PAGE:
While I regard and value an open governance process as a net positive, at least in the long-run, this is also a risk - and this is usually how people in the industry reads it. An open governance can be hijacked in a direction that does not match the best interest of the project.

DeFi/Web3 -> Communities Hegemonize Brands

You might not be on board yet, but for me, building and growing communities - thatโ€™s essentially my life. In the years I’ve been doing it, I found no secret sauce yet I uncovered an obvious truth: communities »> brands.

In the case of DeFi, I can’t wait to see the clash of brands we’re about to witness:

  • On the one hand, VC-funded brand-companies tend to lack personality and have a harder time bolstering dynamic organic communities.
  • On the other hand, a community-driven project is a story writing itself every day. And when it comes to Yearn’s brand, we see it growing fast: the swag is already there!

Yearn Finance Swagโ—Ž Yearn swag was quick to arrive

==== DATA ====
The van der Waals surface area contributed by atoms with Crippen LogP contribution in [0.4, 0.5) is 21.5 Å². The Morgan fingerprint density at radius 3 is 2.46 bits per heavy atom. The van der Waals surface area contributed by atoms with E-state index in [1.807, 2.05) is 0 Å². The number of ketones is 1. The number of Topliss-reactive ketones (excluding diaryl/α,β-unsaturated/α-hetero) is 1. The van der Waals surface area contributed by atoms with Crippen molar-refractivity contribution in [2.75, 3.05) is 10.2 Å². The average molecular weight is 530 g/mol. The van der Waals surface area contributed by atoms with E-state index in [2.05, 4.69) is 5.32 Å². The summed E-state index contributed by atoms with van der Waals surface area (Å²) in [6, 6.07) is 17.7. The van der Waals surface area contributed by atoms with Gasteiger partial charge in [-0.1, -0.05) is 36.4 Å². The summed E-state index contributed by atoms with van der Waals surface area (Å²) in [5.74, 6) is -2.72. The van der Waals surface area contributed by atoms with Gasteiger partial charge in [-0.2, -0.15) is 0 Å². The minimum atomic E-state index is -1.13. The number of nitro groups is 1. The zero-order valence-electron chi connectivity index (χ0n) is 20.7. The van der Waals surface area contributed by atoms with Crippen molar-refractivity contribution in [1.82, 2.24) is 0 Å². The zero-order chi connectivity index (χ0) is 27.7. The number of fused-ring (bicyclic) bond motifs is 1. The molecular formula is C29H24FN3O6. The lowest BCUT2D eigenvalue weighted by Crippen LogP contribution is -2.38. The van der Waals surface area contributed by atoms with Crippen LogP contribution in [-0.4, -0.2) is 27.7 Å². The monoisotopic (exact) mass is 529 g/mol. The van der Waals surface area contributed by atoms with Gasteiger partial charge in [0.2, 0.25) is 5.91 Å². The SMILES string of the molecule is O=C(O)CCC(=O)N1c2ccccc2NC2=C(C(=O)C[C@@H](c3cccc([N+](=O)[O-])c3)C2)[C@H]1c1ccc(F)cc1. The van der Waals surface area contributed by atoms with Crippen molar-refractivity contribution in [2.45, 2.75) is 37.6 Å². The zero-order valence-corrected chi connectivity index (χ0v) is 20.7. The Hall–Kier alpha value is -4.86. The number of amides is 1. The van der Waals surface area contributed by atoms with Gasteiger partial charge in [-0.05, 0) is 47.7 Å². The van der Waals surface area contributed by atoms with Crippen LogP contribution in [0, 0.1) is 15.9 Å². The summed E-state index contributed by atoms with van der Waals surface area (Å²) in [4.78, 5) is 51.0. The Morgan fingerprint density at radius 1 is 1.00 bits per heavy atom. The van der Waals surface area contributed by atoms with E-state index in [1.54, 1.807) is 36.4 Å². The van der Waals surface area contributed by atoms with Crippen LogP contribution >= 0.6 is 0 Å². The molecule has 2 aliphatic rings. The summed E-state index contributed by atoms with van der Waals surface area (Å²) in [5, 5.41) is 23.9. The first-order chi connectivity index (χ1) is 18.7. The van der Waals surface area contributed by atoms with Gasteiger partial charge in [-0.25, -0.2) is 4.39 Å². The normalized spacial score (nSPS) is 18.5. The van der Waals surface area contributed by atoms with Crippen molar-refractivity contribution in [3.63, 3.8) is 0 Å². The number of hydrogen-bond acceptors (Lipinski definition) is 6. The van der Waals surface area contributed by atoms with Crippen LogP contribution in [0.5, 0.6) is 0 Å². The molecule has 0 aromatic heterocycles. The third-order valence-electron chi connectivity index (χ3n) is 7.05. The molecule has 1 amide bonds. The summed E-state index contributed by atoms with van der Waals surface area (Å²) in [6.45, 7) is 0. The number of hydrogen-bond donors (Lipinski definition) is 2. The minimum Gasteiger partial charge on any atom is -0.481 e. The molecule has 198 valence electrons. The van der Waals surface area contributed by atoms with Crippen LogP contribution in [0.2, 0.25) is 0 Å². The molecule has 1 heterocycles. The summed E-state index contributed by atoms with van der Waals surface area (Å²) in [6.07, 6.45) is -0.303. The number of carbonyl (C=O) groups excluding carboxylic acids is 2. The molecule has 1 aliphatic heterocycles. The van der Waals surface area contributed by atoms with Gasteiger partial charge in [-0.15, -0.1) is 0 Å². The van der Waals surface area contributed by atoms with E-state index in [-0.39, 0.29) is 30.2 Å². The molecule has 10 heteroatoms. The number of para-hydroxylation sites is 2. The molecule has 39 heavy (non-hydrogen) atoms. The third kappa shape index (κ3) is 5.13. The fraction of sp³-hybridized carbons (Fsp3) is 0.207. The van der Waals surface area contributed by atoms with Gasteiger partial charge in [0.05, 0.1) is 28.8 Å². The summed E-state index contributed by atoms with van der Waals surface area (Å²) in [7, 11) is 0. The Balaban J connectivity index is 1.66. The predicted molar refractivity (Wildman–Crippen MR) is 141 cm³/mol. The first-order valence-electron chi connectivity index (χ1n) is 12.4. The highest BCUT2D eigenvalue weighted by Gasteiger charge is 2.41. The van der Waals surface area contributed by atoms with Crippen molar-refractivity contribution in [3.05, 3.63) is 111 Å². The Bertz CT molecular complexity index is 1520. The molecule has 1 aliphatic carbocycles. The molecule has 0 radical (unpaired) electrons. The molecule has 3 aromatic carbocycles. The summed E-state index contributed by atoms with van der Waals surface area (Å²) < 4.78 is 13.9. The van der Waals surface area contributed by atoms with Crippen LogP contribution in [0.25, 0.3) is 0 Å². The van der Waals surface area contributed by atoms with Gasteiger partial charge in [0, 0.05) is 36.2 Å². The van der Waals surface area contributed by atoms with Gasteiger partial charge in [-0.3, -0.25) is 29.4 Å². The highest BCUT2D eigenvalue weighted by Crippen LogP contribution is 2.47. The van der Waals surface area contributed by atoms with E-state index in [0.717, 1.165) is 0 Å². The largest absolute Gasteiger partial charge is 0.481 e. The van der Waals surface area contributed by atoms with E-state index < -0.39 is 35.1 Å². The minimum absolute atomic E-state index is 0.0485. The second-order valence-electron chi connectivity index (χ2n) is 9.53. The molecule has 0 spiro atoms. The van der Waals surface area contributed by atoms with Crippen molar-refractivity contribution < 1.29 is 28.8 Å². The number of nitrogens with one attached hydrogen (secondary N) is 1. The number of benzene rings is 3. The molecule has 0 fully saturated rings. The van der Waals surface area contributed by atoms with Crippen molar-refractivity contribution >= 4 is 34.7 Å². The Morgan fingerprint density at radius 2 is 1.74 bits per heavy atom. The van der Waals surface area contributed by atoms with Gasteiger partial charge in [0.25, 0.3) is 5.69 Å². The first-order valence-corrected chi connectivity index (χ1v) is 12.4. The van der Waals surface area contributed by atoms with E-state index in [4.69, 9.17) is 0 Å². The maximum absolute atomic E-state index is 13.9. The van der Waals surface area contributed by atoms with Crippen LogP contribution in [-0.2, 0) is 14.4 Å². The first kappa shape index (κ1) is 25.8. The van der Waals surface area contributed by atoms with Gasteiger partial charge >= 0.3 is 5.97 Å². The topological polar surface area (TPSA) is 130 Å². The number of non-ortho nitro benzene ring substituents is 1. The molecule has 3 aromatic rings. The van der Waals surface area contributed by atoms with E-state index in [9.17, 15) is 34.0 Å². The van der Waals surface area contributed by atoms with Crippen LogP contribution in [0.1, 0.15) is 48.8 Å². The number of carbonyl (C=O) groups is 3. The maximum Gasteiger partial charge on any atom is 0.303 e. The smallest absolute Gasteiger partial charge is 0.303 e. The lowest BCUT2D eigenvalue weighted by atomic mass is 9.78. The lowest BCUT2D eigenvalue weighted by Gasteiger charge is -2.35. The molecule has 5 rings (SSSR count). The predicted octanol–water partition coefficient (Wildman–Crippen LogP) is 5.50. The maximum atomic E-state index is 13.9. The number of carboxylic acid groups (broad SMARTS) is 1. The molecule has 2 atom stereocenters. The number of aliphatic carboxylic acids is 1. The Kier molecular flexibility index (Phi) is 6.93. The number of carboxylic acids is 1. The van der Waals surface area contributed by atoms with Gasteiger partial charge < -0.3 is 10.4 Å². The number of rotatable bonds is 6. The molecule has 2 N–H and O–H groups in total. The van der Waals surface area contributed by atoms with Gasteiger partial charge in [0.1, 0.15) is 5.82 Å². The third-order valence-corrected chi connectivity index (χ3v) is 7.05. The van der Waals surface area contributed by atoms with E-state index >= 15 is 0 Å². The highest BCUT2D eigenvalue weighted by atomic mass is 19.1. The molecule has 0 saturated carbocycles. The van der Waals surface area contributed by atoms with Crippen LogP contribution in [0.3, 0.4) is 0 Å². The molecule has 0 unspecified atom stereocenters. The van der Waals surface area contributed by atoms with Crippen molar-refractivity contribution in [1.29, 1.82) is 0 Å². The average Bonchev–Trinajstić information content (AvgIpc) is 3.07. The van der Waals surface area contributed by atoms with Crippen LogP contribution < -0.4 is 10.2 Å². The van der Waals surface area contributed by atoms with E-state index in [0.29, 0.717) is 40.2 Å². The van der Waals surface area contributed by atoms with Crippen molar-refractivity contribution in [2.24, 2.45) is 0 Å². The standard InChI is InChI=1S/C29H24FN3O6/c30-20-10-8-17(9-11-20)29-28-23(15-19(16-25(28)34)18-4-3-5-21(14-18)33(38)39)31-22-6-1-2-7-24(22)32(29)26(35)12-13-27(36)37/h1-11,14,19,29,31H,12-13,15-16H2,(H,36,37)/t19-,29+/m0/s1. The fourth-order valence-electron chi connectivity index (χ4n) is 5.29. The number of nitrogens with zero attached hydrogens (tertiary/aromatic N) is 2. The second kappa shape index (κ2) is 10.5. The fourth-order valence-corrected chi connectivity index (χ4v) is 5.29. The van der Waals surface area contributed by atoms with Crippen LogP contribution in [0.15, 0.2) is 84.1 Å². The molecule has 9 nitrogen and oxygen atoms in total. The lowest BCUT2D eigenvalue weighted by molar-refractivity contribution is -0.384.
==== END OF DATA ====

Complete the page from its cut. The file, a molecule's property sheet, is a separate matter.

Feeling the Yearn

Yearn is so much more than yVaults! I focused this explainer on them for clarity, but there are several other Yearn products being developed. Without diving too much in, here some promising ones:

  • yBorrow - a generalised credit delegation interface using Aave. What makes it amazing is the synergy with the vaults, it will enable anyone to access vaults like yCRV from an ERC-20 token they like.
  • ySwap: a novel automated market maker
  • A mysterious leveraged stablecoin-farming solution

The Yearn ToolBox

Here are some tools and resources developed by the community that proves super helpful if you are exploring or using Yearn:

  • LearnYearn: A comprehensive Yearn wiki frequently updated!
  • FeelTheYearn: A simple page to get the current status of the vaults: assets locked in, assets deployed and the strategy used for each vault.
  • YCosystem: A community aggregator to find all the useful links, from docs/YIP to where to purchase Yearn swag!